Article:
In many discussions with maintenance professionals, the topic of training usually comes up.
There are a number of managers who believe that the training process should begin and end with on-the-job training.
The following paragraphs may lend another side to the discussions.
Learning is defined as the acquisition of knowledge or skill, or knowledge or skill gained through education.
Knowledge or skill-based training gained before attempting something is usually better for the outcome of the procedure or task at hand.
Take learning to print or write as a child as an example.
Before the mechanics of writing could be learned, a child needed to understand the basics, like how to properly hold a pencil so small motor group muscles in the hands and fingers could perform the tasks necessary for the pencil to make the marks on the page.
This early skill set development took place in a classroom, not out in the real world with students writing term papers for class.
The classroom learning before the tasking is the basic starting point of all knowledge-based learning that we have been accustomed to for many years.
The health care industry, law enforcement and many other technical fields use the classroom technique for training before sending trainees out into the world to use the skills they were taught.
Imagine a physician with no classroom training, only training on the job.
As a patient, I would not be comfortable with doctors who followed that particular training regimen.
The classroom is also a comfortable environment to learn and develop the confidence necessary to understand the reasons we approach the procedures a certain way.
I think this is where the classroom training approach is far superior to the on-the-job approach.
Yes, But Why?
Technicians are always wondering and asking, "Why?"
Why do we have to remove dry, particulate soils before using the damp or wet mopping procedures; why do we have to perform floor scrubbing procedures before burnishing the floor finish; why is it not a good idea to shake the dust mop at the end of the halls?
They thirst for the knowledge of not only how to accomplish the tasks, but also why they need to follow a certain order.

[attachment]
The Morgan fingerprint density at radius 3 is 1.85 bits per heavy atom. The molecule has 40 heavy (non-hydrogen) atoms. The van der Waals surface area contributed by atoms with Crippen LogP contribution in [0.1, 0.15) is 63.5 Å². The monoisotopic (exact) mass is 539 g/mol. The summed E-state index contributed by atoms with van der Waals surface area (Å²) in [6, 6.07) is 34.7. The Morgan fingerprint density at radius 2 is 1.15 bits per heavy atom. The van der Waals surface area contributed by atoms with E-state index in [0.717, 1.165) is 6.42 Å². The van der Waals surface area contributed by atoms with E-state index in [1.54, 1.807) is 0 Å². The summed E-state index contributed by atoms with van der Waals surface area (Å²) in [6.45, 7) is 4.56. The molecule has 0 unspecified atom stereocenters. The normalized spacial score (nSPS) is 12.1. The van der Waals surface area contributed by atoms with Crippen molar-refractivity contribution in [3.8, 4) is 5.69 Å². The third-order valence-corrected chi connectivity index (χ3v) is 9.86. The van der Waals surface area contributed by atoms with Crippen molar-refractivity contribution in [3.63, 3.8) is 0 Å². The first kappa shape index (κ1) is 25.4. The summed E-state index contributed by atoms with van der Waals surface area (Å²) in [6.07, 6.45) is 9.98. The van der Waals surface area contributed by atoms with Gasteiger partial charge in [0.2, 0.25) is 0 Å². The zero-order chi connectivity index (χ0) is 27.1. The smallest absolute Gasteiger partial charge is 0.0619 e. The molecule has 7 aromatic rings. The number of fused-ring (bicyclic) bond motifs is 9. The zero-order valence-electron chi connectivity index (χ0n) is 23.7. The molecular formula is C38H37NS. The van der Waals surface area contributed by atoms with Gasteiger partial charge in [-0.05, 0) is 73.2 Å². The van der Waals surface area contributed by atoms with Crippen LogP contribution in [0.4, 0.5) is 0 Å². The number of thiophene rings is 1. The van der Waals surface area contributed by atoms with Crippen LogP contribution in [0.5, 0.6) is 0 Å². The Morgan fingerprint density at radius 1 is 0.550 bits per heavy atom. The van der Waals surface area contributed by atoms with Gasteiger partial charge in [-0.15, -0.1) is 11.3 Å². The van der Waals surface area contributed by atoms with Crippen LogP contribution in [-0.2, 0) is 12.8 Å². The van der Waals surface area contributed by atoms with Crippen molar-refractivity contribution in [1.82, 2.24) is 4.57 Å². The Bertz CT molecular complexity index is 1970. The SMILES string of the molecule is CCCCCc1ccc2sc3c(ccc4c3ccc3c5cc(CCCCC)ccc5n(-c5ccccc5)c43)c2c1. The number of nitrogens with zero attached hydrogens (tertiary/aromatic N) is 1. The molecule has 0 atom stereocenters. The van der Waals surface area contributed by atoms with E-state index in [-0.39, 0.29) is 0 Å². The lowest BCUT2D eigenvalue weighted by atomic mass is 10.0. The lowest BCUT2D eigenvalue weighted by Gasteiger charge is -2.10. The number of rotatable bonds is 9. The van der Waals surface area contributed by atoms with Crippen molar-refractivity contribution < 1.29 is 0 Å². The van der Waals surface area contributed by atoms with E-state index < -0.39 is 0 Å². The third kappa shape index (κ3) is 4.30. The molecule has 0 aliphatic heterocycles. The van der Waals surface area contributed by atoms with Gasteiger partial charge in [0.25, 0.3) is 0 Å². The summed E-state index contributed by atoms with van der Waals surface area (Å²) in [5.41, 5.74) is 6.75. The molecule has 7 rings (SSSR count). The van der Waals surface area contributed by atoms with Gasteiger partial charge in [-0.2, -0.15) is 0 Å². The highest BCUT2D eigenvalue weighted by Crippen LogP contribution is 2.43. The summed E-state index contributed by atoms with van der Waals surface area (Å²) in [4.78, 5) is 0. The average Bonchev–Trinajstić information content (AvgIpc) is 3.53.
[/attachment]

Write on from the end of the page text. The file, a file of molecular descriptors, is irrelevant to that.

The classroom gives the student the forum to ask these questions and the time to understand and appreciate the answers while working out the programs in their heads.
We can show the long-term effects of scheduling, tasking and soil assessments to help the trainees have the understanding to help in the building of maintenance programs.
And, when custodians have a vested interest in the programs they themselves helped develop, they will qualify the outcomes everyone is searching for.
Many trainers believe the proper way to approach skill-based training is a two-pronged approach with classroom training for the basic skills and some on-the-job training for the more detailed programs.
When these two training procedures are combined, it creates a powerful training component system incorporating several learning models.
Different people learn differently: Some are visual learners and can learn by seeing something happening and replicate the actions or procedures; others can hear a lecture and remember or perform simple to complex tasks after receiving the information.
Another group can listen, watch and take notes in their own words to place concepts in their minds in the order that makes sense to them.
The classroom training program can be used alone, but is better in conjunction with an on-the-job training program to better learn the skills.
Alone, on-the-job training is usually not enough; however, a combination of classroom and on-the-job training can be a powerful training program.
Dane Gregory is the commercial sales manager for Bridgewater Corporation, which owns Interlink Supply. He works with commercial cleaners to help them build their businesses by adding services without a lot of additional cost. He also helps them with technical aspects of cleaning carpet, tile and grout and stone surfaces. Gregory instructs classes for each floor surface as well as the Commercial Cleaning Initiative, which covers all these floor surfaces. He may be reached at Dane.Gregory@Charter.net.